80 min / 2005
Penguins are cute but tough as nails too, and March of the Penguins gives us the insider’s look at both the grit and the comedy.
These waddling, wacky creatures mate and reproduce in a clearing that, while miles and miles from most predators, is also miles and miles away from any source of food. So God has equipped the parents to be able to go for months without food as they wait for their egg to hatch. To give us the inside scoop the filmmakers spent a whole year in the harshest of environments, with temperatures as low as -60°C (-76°F), to bring us right into the penguin huddle.
Somewhere in this film there is a line about “millions of years” but it seems almost beyond belief that a person could watch this film about the trials and triumphs of penguin life and not see it as a testament to the wonder of God’s creative hand.
More important for parents considering whether to watch this with the family, not all the penguins survive the journey, including a couple of instances where we see a dead chick. There’s a scene where predator birds attack a group of chicks, eventually carrying off one. So I wouldn’t recommend this for younger, more sensitive viewers.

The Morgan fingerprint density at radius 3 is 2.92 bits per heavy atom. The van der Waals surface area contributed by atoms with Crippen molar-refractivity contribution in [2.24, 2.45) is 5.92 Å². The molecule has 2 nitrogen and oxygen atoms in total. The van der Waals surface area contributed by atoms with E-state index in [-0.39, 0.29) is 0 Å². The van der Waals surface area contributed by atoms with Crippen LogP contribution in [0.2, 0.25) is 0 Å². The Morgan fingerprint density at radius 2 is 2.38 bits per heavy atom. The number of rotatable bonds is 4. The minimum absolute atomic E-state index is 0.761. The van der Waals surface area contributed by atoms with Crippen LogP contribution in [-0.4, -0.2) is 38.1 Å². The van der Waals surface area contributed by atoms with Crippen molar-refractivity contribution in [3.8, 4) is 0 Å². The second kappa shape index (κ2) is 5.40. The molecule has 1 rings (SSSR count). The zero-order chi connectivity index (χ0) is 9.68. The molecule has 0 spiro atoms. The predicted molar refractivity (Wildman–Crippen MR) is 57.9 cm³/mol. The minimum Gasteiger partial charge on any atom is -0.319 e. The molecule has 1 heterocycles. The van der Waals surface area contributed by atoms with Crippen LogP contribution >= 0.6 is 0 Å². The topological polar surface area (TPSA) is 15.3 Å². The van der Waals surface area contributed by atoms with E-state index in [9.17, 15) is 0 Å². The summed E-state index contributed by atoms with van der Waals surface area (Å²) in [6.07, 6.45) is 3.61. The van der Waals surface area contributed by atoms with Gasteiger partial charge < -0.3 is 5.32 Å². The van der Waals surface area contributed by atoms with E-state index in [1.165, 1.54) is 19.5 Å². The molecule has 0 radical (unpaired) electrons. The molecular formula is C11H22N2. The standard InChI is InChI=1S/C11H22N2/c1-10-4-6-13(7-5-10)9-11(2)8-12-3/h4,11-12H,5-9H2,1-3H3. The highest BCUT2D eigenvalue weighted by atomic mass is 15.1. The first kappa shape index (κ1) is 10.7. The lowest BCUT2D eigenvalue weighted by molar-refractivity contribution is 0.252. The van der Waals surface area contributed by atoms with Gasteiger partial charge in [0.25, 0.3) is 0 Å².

While I loved this film, the pace was sometimes a slow waddle. My dad owned a DVD player that sped films up to 1.25 times while keeping the sound at its normal timbre – this would be a prime candidate for such a device, and if you stream it online, that’s sometimes an option.
That said, there is a reason it won an Oscar for best documentary. The filmmakers took us somewhere we’ve never before been, right into the middle of that penguin huddle. And that is a remarkable place to be!
If you like March of the Penguins, there are a couple of other documentaries you may like too. Winged Migration tells the story of dozens of different bird species as they travel thousands of miles from North to South and back again. And if you found the ice and isolation of the Antarctic captivating you’ll likely enjoy Imax: Shackleton’s Antarctic Adventure.